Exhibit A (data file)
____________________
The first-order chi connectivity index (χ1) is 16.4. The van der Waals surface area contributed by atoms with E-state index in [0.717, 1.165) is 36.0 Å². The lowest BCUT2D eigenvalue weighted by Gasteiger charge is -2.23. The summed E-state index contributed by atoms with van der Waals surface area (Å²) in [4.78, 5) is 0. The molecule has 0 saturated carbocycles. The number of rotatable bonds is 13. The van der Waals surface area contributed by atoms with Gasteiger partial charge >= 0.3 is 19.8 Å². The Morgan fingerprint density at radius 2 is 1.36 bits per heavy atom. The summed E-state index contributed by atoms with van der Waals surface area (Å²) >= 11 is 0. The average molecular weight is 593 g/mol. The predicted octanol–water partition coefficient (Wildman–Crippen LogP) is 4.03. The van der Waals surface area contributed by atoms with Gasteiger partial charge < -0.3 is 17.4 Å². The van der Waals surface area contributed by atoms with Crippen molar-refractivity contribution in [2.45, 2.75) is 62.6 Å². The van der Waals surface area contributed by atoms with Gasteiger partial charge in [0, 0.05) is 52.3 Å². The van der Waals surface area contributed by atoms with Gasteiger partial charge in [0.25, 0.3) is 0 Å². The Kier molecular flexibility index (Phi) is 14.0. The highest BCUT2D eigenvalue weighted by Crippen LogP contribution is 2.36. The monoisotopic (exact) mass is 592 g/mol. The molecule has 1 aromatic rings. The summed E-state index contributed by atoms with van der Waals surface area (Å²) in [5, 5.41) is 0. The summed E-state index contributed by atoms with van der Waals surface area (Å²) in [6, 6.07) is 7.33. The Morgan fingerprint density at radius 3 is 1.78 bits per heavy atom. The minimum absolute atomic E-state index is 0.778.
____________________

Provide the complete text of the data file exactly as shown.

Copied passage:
The first-order chi connectivity index (χ1) is 16.4. The van der Waals surface area contributed by atoms with E-state index in [0.717, 1.165) is 36.0 Å². The lowest BCUT2D eigenvalue weighted by Gasteiger charge is -2.23. The summed E-state index contributed by atoms with van der Waals surface area (Å²) in [4.78, 5) is 0. The molecule has 0 saturated carbocycles. The number of rotatable bonds is 13. The van der Waals surface area contributed by atoms with Gasteiger partial charge >= 0.3 is 19.8 Å². The Morgan fingerprint density at radius 2 is 1.36 bits per heavy atom. The summed E-state index contributed by atoms with van der Waals surface area (Å²) >= 11 is 0. The average molecular weight is 593 g/mol. The predicted octanol–water partition coefficient (Wildman–Crippen LogP) is 4.03. The van der Waals surface area contributed by atoms with Gasteiger partial charge < -0.3 is 17.4 Å². The van der Waals surface area contributed by atoms with Crippen molar-refractivity contribution in [2.45, 2.75) is 62.6 Å². The van der Waals surface area contributed by atoms with Gasteiger partial charge in [0, 0.05) is 52.3 Å². The van der Waals surface area contributed by atoms with Gasteiger partial charge in [0.25, 0.3) is 0 Å². The Kier molecular flexibility index (Phi) is 14.0. The highest BCUT2D eigenvalue weighted by Crippen LogP contribution is 2.36. The monoisotopic (exact) mass is 592 g/mol. The molecule has 1 aromatic rings. The summed E-state index contributed by atoms with van der Waals surface area (Å²) in [5, 5.41) is 0. The summed E-state index contributed by atoms with van der Waals surface area (Å²) in [6, 6.07) is 7.33. The Morgan fingerprint density at radius 3 is 1.78 bits per heavy atom. The minimum absolute atomic E-state index is 0.778.